News Brief

Nigerian Activist Omoyele Sowore Remains In Custody Following Planned #RevolutionNow Protests

The founder of Sahara Reporters and 2019 presidential candidate, is being held under terrorism laws after attempting to organize a nationwide protest against insecurity.

Nigerian journalist, activist and politician Omoyele Sowore was arrested on Sunday for his efforts to lead a nationwide "Revolution Now" protest and is currently being held under terrorism laws, BBC Africa reports.

The peaceful protests were set to take place across 21 Nigerian cities on Monday. Several Nigerians were set to take to the streets to demand an end to widespread insecurity in the country, and push for free education and healthcare for all Nigerian citizens. Some organizers attempted to go ahead with the protests on Monday to little success. Those who did attempt to organize faced small run-ins with police.

Sowore remains in custody, after being accused of "calling for an overthrow of the Nigerian government," by organizing the protest. Though he should have been charged within 48-hours of being taken into custody, according to Nigerian law, Justice Taiwo Taiwo ruled that Sowore could be detained under terrorism laws, following a request from the Department of State Services (DSS) to hold him for further investigation. "The nature of offence of terrorism which involved the use of force, is a clear affront to the peace of the society," said the justice of his decision.


Sowore is the founder of popular Nigerian news site Sahara Reporters. He ran against President Muhammadu Buhari in Nigeria's presidential election earlier this year. He ran under the Africa Action Congress party, and finished 10th out of about 70 candidates who were on the ballot.

"All that is needed for a #Revolution is for the oppressed to choose a date they desire for liberty," wrote Sowore on Twitter just two days before his arrest."Not subjected to the approval of the oppressor. #RevolutionNow #DaysofRage #August5."

Since his detainment, several Nigerians including Wole Soyinka have called for his immediate release, as noted in Brittle Paper. Some activists say that they will go ahead with protests despite growing threats from the Nigerian government.

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Still from RTN TV's YouTube page.

Prominent Somali Activist Almas Elman Shot and Killed In Mogadishu

The organizer and sister of activist Ilwad Elman, was shot dead while riding in a car on Wednesday.

Almas Elman, a prominent Somali rights activist and organizer was killed today in Mogadishu. She died after being hit by a bullet while riding inside of a car in the Halane compound, reports the Somali news site Hiiraan.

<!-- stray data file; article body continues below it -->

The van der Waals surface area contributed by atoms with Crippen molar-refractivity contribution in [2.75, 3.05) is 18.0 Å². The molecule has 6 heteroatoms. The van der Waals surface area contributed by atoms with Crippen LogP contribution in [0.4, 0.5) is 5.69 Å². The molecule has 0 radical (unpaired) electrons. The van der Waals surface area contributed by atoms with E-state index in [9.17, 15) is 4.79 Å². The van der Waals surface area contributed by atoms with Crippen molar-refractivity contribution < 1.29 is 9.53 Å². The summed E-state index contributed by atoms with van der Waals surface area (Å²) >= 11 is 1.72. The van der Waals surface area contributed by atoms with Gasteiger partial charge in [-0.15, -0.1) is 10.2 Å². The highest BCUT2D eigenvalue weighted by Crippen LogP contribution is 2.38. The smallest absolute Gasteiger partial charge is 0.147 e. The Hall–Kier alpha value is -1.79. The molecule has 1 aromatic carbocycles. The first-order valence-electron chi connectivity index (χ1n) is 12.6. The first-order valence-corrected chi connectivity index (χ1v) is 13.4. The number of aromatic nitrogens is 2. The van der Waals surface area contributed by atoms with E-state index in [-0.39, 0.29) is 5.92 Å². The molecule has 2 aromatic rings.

Though details surrounding her death remain uncertain, according to security on the ground Elman "was riding in a car along a road inside the airport," Mohamed Omar, a Somali security official told News 24. "A stray bullet hit her, and she died within a few minutes." The complex is also the headquarters of African Union soldiers.

She was believed to been heading to the airport after attending a meeting at the Elman Peace Centre, which was founded by her mother Fartuun Adan in 1990.

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Filippo Monteforte/AFP via Getty Images)

The World Congress of Families is Expanding its Homophobic Agenda into West Africa

The far-right organization recently held a regional conference in Accra.

Last year, Ghanaians took to the streets to protest against laws criminalizing homosexuality. The protests were primarily in response to a 72-page report published by the Human Rights Watch which detailed how violence towards members of the LGBT community by mobs or their own family members was on the rise. Scores of protesters insisted that the country's Penal Code was not only a dated colonial-era relic but that it led to LGBT Ghanaians being treated as second-class citizens without basic human rights. While countries such as Botswana and Angola made huge strides this year and decriminalized homosexuality, Ghana's discriminatory laws have remained and lives continue to be affected because of it.

On November 1st, the World Congress of Families (WCF), a far-right organization that has been pegged a hate group by the Southern Poverty Law Center, hosted a regional conference in Accra, Ghana. The two-day gathering included Ghana's political and religious leaders who subscribe to the conservative "pro-family" and "natural law" ideologies which condemn homosexuality, Islam, abortion and other reproductive health rights. There is increasing concern among members of the LGBT community, activists and allies, that LGBT people will experience even more targeted violence not only in Ghana but other African countries where homosexuality has still not been decriminalized.

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Photo by Alet Pretorius/Gallo Images via Getty Images

The Ndlovu Youth Choir Wins the Hollywood Music in Media Award

South Africa's favorite choir continues on its winning streak.

The Ndlovu Youth Choir continues to fly the South African flag high. Recently, the choir was awarded the Hollywood Music in Media Award in the category of "Best Independent Music Video" alongside Grammy award-winning South African flautist, Wouter Kellerman, for their Zulu rendition of Ed Sheeran's "Shape of You".

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News Brief

Watch Ami Faku and Sun-El Musician’s Music Video for ‘Into Ingawe’

Ami Faku and Sun-El Musician share the visuals for their hit single 'Into Ingawe.'

Rising South African singer Ami Faku collaborated with the house music producer Sun-El Musician for "Into Ingawe" which was released in June. The song became an instant hit on radio and the internet.

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